Playing The Game Of Thrones: Real Historical Figures Who Won… or Died

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Anyone who has read George R.R. Martin’s A Song of Ice and Fire series knows that “When you play the game of thrones, you win or you die.” These words, as spoken by Cersei Lannister on the HBO adaptation “A Game of Thrones” (premiering its second season on April 1), serve as a warning to Ned Stark, a man of honor who chooses to challenge a king’s succession. Cersei’s words ring true not just for Ned, but also for the many other players in Martin’s world of Westeros and beyond.

Plenty of powerful figures played their own game of thrones in Ancient Greece, the Roman Empire and England. In fact, we noticed some parallels between these power players and Martin’s characters. And while we don’t yet know the fates of all of those Lannisters and Targaryen, we might be able to pick up some hints from history.

Alexander the Great
Game of Thrones Counterpart: Daenerys Targaryen
There’s a reason historians look back on Alexander as one of the greatest military commanders and imperialists that ever lived. Born a Macedonian prince, Alexander learned philosophy and classics from his tutor, Aristotle. The prince later ascended to power in Greece, and eventually conquered Syria, Egypt and Persia. In “Alexander the Great,” Philip Freeman describes how the conqueror lived most of his life far from his homeland, and faced many threats to his throne.
Won or Died? It’s pretty clear that Alexander won multiple thrones. But at what cost? There is still mystery surrounding his death (some claim he was poisoned, others say it was natural causes).

Thomas Cromwell
Game of Thrones Counterpart: Littlefinger (aka Petyr Baelish)
One of Henry VIII’s close advisors, Cromwell is basically the guy who pushed forward the entire English Reformation. Robert Hutchison examines how Cromwell, the son of a brewer, rose to become the right hand of the king in “Thomas Cromwell: The Rise and Fall of Henry VII’s Most Notorious Minister.” Turns out, the minister wasn’t as nice as he looked. He made a lot of bribes… and enemies.
Won or Died? After he arranged the failed marriage between the king and Anne of Cleves, Cromwell’s relationship with Henry VIII soured. Eventually, the king had him imprisoned and decapitated, and put his head on a pike for public display.

Elizabeth I
Game of Thrones Counterpart: Cersei Lannister
Henry VIII often worried about his line of succession, and rightfully so. Though he had six wives, only one, Jane Seymour, delivered a son that lived past infancy, Edward VI. Edward reigned for six years until his death at age 15. He named his cousin Lady Jane Grey his successor, but thanks to the intervention of his half-sister, Mary, Jane ruled a short five days after Edward’s death (and then was executed). Mary reigned for five years, working to restore Catholicism in England, killing more than 250 Protestants and imprisoning her sister Elizabeth in the process. When Mary died, Elizabeth claimed the throne, and ruled for more than 40 years. She famously refused to marry, although Alison Weir, author of “The Life of Elizabeth I” speculates she had multiple affairs.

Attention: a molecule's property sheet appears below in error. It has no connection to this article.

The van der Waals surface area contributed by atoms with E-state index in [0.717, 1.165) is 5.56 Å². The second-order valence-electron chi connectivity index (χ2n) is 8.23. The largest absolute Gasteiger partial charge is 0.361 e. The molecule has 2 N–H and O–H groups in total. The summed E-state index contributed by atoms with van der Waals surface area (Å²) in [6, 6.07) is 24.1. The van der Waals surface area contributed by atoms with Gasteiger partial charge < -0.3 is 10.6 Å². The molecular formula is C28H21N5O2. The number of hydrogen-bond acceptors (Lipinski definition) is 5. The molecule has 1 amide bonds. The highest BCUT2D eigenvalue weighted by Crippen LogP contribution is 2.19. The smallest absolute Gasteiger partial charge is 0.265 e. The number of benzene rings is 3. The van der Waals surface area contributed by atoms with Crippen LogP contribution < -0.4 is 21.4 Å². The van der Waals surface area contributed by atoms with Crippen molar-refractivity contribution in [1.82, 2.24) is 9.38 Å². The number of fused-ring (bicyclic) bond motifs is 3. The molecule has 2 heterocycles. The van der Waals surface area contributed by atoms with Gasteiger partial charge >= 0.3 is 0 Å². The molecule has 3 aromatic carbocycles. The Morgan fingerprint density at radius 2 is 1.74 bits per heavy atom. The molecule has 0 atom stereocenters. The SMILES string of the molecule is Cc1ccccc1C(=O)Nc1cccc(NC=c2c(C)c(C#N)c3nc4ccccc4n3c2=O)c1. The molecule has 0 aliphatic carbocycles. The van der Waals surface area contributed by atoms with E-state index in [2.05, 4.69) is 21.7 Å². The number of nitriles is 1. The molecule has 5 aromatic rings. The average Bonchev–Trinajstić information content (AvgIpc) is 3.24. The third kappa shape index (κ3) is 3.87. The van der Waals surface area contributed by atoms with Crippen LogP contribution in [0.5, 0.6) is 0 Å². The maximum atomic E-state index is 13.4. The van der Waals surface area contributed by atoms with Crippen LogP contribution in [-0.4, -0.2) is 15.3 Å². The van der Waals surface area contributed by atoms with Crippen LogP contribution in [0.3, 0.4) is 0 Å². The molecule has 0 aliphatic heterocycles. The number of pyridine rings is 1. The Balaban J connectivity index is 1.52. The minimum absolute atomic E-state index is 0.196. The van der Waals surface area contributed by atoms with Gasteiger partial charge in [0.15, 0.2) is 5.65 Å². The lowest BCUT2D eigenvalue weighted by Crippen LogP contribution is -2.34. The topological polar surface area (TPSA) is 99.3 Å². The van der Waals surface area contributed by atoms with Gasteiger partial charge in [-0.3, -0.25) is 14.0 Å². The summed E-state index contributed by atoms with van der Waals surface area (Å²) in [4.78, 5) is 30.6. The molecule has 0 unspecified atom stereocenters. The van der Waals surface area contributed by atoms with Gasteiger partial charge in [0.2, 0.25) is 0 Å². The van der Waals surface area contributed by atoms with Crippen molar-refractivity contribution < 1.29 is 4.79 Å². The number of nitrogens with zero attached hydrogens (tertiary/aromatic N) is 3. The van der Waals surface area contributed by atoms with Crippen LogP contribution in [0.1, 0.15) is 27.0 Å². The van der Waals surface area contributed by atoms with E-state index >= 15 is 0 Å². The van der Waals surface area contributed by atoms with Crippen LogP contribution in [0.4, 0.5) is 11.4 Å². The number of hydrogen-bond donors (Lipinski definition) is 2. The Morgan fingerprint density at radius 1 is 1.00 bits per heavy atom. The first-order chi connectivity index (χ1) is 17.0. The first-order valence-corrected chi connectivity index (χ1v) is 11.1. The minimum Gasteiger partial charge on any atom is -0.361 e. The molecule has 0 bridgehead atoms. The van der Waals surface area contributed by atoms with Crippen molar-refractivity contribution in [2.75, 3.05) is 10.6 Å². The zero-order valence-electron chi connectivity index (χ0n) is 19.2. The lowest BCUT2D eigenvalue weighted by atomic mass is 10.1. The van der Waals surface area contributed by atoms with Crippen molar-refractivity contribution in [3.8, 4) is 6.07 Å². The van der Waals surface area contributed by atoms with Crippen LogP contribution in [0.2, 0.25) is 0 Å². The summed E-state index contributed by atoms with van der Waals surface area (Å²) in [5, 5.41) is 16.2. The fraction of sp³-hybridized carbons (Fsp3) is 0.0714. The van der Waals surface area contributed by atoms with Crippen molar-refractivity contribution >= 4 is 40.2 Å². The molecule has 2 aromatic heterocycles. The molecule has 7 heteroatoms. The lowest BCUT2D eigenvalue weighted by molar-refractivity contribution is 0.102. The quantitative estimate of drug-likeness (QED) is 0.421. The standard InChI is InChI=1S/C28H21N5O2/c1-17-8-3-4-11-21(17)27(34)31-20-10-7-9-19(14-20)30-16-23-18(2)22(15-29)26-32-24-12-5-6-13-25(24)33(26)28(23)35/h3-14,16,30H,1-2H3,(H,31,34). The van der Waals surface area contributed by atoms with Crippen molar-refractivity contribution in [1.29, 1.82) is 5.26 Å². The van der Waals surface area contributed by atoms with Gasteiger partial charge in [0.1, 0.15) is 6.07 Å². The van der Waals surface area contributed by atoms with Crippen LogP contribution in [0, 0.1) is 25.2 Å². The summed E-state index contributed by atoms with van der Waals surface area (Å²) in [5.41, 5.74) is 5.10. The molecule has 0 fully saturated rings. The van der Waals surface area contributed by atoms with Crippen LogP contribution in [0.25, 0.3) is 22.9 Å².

Won or Died? Elizabeth was a winner, hands down.

Julius Caesar
Game of Thrones Counterpart: Robert Baratheon
Starting his career as a military leader, Caesar worked his way up through the Roman ranks until he ended up leading the whole empire. Adrian Goldsworthy investigates the life of the emperor in “Caesar: Life of a Colossus,” including his lesser-known early gigs: pirate and cult leader.
Won or Died? Caesar was assassinated by the Roman senate on March 15 in 44 BC, adding a bad omen surrounding the Ides of March to his legacy along with a type of birth, a men’s haircut and a salad.

Cesare Borgia
Game of Thrones Counterpart: Joffrey Baratheon
The Borgias were often accused of nepotism, which is hard to argue when the men of one family are ruling Rome. The son of the pope and the brother of an army leader, Cesare Borgia became Cardinal at age 18. The powerful family was not without its internal family drama, however. In “The Borgias and Their Enemies: 1431-1519,” Christopher Hibbert explains that Cesare was a jealous murderer who killed his sister Lucrezia’s husband, and might possibly have been responsible for the death of his brother. He was ruthless, and often turned to crime in order to maintain and exploit his power.
Won or Died? While Cesare had some success, he was quickly challenged after his father’s death. It’s rumored that Niccolò Machiavelli used Cesare Borgia’s life as inspiration for “The Prince.” Sadly, Cesare served as an example of what not to do when trying to get ahead in life—considering he lost his lands and ending up dying in exile.

Richard III
Game of Thrones Counterpart: Stannis Baratheon
You can thank Shakespeare for the false image of King Richard III as a humpback out for blood. Paul Murray Kendall sets out to dispel the myth set forth by the Bard in his book “Richard the Third.” There is no evidence that Richard III was deformed, and there is still debate as to whether he had his two nephews killed so he could claim the throne. It is true that he challenged the legitimacy of the princes’ birth, however, and suspected conspiracy among his advisors—including William Hastings, a nobleman who was eventually executed for treason.
Won or Died? If you’ve read or seen the Shakespeare play, you know the tables turned on Richard III, and he was defeated and killed in battle at Bosworth field, thus ending the Wars of the Roses.

Marie Antoinette
Game of Thrones Counterpart: Sansa Stark
Born the fifteenth child of the Holy Roman Emperor and Empress, Marie Antoinette was raised in a casual court, where she was allowed to play with non-royal children. Her family negotiated her marriage to the Dauphin of France, and she arrived in France a few months before her wedding. Antonia Fraser’s “Marie Antoinette: The Journey” explains that the young woman who would be queen experienced some culture shock at French court. Though she was no stranger to privilege, she was not used to the frivolity of the French. She eventually embraced the culture of excess in order to compensate for her loveless (and for seven years, sexless) marriage.